Tankar kring user experience, användbarhet och effektstyrning

Jeff Veen: Let's design a creating culture

Shadi Khorshidi Almviken

Having listened to Simon Bennet and Jeff Veen amongst other great talks at FBTB 2016 I can not help to wonder if we instead of asking “how to build a great product?” should be asking and in fact answering “how do we handle disaster?”

Why do some products become great products and reach great success while others do not? As an UX strategist I am often asked to help clients along a transformation journey from good to great. In most cases the focus is on setting up processes/practices for “building the right product” (BIM) and “building the product the right way” (Agile/Lean).  

But what if we have all these processes in place; we listen to our users, we have designers and engineers working together, we iterate and prototype and much much more, and still don´t succeed in making the leap to greatness? What more can we do?

Jeffrey Veen was one of the speakers at From Business to Buttons on April 15. In his talk, named “Designing Culture”, he pointed out that “Everything is connected and everything breaks”. It is your reaction, as the leader or as the team member, to that breakage that will determine whether you'll make or break a great product.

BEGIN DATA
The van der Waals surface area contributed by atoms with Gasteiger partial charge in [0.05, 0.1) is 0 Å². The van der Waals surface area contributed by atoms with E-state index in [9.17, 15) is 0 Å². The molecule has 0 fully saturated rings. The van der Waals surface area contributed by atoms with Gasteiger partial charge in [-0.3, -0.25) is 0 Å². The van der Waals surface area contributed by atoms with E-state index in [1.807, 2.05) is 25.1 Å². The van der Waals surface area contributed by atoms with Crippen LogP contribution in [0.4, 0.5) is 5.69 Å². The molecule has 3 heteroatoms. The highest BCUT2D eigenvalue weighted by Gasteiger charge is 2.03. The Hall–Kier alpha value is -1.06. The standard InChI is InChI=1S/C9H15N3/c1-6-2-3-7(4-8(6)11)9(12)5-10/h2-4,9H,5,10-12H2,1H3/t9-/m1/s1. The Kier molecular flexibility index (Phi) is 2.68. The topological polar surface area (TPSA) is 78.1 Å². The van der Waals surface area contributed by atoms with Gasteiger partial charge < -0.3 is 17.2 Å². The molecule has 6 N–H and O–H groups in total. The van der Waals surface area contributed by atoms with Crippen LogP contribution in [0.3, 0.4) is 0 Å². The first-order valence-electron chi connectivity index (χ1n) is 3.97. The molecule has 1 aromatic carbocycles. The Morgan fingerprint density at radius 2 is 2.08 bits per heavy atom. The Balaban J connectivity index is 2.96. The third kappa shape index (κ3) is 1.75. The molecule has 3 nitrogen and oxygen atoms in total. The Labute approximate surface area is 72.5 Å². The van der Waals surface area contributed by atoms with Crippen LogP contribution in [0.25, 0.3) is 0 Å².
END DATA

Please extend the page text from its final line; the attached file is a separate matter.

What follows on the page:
How do we handle disaster best? By creating a healthy and positive culture, where the team feel safe and trust each other. As Jeff Veen points out, culture is not something that just suddenly emerges but something that you create, every single day. Jeff shared a story on how he and his team have designed their work environment to build trust and respect. To summarize, it all comes down to:

1. Creating an environment that fosters communication or ”communication compression” as Jeff put it.

2. Creating an environment that fosters teamwork.

3. Creating an environment that is free from scapegoats.

Does it sound easy? Or obvious? According to Jeff it’s not, and a lot of companies seldom or never accomplish a truly creative, healthy and positive culture. To get the best hands-on advice – check out the video!

And, next time you ask yourself  “How do we build great products?”, take a moment to think about how your work culture supports your team or organization to do great work and start the change there.  

How to re-design a City

Sara Doltz

Our CEO is one of the consultants working on the Denver project. At From Business to Buttons he gave a talk called Transforming a City: Re-designing Denver.

Kjell Persson is inUse's CEO. Since last autumn he and other service designers from inUse have been helping the City of Denver become a smarter and more sustainable city.

From a sustainability perspective our planet undoubtedly is at a very critical point. Awareness among political leaders, industrial leaders and the general public is growing. There is enormous potential to achieve positive changes by building smarter and more sustainable cities.